A few days ago, I received a message from my fifteen year old neice. She sent me a picture of hers. I replied, “My sweet one, I love you so much”. She texted back, “Oh no, can’t you see my pimple? The festivals are just around the corner; can you imagine me looking horrible in all the pictures?” I was touched by her words. I called her up and told her that pimples are mostly hormonal and they do come and go. But she kept telling me how embarrassing it was for her. Her friends would point her pimple out everytime they hang together.
I thought about this conversation later and tried to analyse a few things regarding her concern over a tiny pimple. Often people make others conscious about these little flaws by pointing out these things. Also, the struggle to look perfect is real, thanks to social media, it takes a huge toll on our mental health.
Appearance is so much talked about. The entire fashion industry is driven by appearance. We all like to hear that we are looking good. There are unrealistic beauty standards that we strive to meet, and also subject others to scrutiny if they don’t adhere to those standards. We go on editing our own pictures, concealing our dark circles, acne, blemishes and scars, and then using different filters to cover up our tiniest flaws. But how important it is exactly to look good? Is having a pretty face all that matters in our lives?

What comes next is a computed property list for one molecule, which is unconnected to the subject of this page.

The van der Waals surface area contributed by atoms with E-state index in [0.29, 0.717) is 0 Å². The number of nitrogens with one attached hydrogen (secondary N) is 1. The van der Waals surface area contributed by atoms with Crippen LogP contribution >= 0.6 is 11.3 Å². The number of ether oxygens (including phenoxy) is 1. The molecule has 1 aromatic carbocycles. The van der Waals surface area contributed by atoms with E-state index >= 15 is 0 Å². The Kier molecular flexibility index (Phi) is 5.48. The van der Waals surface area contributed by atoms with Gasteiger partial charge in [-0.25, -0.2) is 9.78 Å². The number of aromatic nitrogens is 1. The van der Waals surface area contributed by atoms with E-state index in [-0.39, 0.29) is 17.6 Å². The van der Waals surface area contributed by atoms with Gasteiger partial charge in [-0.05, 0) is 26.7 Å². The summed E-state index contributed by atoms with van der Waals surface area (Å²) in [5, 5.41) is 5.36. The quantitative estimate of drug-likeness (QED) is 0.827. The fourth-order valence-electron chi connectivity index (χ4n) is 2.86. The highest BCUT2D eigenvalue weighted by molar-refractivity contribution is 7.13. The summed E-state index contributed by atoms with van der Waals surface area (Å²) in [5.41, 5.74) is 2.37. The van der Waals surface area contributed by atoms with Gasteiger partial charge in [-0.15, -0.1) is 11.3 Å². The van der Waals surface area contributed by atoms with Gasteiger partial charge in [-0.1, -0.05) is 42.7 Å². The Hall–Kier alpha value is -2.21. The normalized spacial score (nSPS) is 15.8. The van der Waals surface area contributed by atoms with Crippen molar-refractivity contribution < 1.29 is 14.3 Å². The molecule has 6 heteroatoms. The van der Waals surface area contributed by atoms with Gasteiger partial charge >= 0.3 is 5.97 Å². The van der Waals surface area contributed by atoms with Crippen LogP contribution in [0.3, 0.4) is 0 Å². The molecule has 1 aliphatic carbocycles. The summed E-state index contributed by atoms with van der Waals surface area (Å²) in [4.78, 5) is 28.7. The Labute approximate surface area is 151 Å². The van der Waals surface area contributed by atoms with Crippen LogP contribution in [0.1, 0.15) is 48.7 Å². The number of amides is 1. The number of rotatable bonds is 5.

I tried looking for answers.
Each human being appears unique, not perfect, just like our lives. A pimple, a scar or a blemish is not what defines us, nor is our height, weight or hair or the colour of our skin. We are a lot more than how we look. And if looking perfect is all that matters in life, then we need to change our perspective. There is nothing better than being proud of yourself – proud of everything that makes you, including all the imperfections.
We see a beautiful picture of a place and acknowledge its beauty, and of course that is how it appears, it just has one dimension. But as human beings made up of a lot more than flesh and blood (having so many dimensions), are we not limiting ourselves just to how our face appears? Why can we not have a finer vision to see people more than their appearance? When we point out pimples, acne, blemishes or scars for people, they already know about it, or even might be struggling to conceal it, so it is futile to point out flaws. Moreover, is a tiny pimple all that the person is? No, they are a lot more than that. Also, the act of pointing out flaws and judging people by appearance is rude. So, let’s not subject ourselves nor others to scrutiny over looks, and rise above the need to look perfect. Let’s make body positivity a trend.